The Office Post-COVID: Death or Evolution?
The death of the office has been announced many times. Its funeral rites are being read again.
However, while COVID 19 has accelerated the death of physical retail at warp speed, my prediction is that, once again, the office will evolve out of this crisis into something new.
First, an observation that applies to many forms of real estate, pubs, clubs and football stadia as well as the office. The pandemic will not change human nature. We need real face to face contact. No amount of video conferencing is a substitute for learning from your boss, noting your counterparty’s telling hesitation in a meeting, or the office Christmas party. Thus my sense is that we will gravitate to the strange universe of the office for a while yet.
Here are a few harmless predictions, to add to the millions.
Overall office space will reduce, but what remains will be better used, as we value what can only be done face to face, but also appreciate what can be done, and sometimes better, digitally. Some sectors of the market will grow, while others falter. Location and configuration will be key
1980s style low-rise suburban business parks with parking spaces may have their time in the sun again, briefly, as people initially drive to work and avoid public transport, but such places always were terrifically boring, and I suspect this perception won’t change. The virus may prompt a linked trend towards low-rise suburban residential development, linked by roads and local rail. Good news perhaps for Milton Keynes and the Oxford-Cambridge Arc, but will this reverse the pull of London and other major cities as a place to work, as well as live, in the longer term? I would place a bet not.
This is not at all the end for the Central London office market. Skyscrapers in the City and Docklands that are hard to empty and fill quickly, and have no outside space, may have passed their peak. However, low-rise period offices in City fringe locations, accessible by stairs or short lifts, and with attractive features such as roof gardens and large bike stores, may become much sought after, as large professional service firms downsize and “homeshore” their staff a couple of days a week, and focus on a Central London hub for senior management. A drop in demand for space in London by existing occupiers will also enable regional professional services firms to have a small London presence. It used to be a sign of antiquity if you had to cool your London office by opening an actual window, as opposed to having air conditioning. Suddenly, that quaintness seems quite attractive again.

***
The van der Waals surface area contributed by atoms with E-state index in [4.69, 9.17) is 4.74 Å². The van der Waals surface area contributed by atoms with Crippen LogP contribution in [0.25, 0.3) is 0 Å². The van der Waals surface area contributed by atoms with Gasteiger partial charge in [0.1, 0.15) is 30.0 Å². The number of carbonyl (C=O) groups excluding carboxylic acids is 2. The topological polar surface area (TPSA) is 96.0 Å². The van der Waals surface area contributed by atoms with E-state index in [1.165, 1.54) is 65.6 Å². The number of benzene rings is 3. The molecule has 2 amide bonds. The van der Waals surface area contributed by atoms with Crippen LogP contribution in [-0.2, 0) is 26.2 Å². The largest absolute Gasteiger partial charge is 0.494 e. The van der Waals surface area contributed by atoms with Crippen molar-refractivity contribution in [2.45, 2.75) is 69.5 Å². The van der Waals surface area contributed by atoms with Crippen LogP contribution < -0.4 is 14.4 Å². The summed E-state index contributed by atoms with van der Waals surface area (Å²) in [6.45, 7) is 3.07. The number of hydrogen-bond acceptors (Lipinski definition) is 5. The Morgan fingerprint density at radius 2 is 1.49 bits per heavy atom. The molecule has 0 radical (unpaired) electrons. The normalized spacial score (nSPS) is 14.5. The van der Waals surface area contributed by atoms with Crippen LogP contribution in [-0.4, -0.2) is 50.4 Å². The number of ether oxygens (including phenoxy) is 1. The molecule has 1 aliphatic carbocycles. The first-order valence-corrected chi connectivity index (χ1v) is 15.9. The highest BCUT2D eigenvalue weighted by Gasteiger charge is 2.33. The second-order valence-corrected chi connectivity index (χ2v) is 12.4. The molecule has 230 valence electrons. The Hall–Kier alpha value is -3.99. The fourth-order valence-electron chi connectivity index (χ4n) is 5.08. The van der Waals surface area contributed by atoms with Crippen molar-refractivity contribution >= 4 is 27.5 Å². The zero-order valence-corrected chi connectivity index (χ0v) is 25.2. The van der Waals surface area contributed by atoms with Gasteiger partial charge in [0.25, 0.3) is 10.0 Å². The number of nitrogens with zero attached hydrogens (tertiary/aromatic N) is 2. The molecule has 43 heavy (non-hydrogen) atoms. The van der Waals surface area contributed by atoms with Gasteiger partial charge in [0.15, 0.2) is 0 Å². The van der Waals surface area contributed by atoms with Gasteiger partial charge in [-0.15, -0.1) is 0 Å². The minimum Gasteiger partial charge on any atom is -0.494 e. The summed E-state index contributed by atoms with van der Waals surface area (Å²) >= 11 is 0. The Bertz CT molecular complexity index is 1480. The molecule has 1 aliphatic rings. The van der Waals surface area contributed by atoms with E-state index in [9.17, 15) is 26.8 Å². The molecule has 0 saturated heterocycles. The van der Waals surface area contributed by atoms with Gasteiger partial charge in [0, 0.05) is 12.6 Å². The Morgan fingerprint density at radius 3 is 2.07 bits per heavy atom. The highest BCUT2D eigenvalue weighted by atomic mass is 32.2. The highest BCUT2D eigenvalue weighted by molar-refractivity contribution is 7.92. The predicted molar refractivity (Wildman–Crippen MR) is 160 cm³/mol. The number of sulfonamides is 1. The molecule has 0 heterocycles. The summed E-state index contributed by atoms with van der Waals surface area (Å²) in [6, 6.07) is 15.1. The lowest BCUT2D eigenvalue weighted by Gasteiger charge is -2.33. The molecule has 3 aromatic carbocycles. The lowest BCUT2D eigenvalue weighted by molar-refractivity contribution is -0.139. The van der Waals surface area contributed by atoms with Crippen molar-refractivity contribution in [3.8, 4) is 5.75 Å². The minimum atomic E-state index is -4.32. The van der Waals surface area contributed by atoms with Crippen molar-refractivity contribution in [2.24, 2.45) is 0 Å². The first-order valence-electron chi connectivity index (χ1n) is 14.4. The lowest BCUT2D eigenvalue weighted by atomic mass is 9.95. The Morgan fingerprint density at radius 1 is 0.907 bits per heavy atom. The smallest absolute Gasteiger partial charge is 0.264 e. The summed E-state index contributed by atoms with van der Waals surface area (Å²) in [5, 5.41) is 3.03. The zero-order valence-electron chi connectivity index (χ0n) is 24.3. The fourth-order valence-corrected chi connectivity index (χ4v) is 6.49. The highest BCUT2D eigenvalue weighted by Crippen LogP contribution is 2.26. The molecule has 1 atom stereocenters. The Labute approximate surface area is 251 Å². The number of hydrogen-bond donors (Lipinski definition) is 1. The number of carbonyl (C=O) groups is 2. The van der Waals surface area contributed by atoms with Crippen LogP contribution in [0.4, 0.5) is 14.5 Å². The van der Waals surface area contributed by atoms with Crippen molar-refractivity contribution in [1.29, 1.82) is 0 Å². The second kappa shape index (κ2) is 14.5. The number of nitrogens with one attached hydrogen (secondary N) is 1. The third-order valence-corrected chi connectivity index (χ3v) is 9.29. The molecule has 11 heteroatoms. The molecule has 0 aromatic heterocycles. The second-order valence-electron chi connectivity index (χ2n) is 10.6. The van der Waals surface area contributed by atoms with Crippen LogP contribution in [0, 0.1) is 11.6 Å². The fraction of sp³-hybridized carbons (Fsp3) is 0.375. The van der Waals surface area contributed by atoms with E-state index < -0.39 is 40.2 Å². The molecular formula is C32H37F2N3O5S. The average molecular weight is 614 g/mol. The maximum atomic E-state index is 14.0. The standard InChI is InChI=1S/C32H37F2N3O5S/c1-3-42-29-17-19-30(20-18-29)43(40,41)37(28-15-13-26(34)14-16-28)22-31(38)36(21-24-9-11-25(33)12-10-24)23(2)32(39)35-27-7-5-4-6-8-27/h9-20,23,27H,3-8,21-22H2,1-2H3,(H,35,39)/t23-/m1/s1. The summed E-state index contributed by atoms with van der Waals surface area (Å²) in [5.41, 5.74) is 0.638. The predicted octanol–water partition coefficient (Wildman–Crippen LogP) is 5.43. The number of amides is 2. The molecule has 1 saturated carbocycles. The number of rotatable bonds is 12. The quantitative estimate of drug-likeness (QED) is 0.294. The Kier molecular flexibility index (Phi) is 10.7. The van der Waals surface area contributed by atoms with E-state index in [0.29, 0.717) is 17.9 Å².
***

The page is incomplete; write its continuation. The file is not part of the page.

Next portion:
Mayfair will remain Mayfair, of course.
While people will be suspicious post-virus of co-working in the truly flexible sense, professionals visiting London and other cities less frequently than before, will need a space to log on and to host meetings. Private members’ clubs and business-related clubhouses, already of great interest pre-crisis for private equity, will become a growth sector as exclusivity offers by definition a limited range of interactions, and with the right people, and so the dividing line between personal and business networking will blur further.
Never underestimate the masterly power of inertia. Habits that don’t change immediately after a shock, tend not to change at all. Unless firms have an upcoming break or other looming lease event, it is likely that they will have settled back into something like the “old normal”, by the time they have to consider their next move. Most firms will want to use their existing assets, especially if they cannot be sublet or assigned easily. If it’s not over until the Head of Corporate’s karoake act at the office Christmas party, he’s still warming up.
This article first appeared in Estates Gazette on 10th July 2020.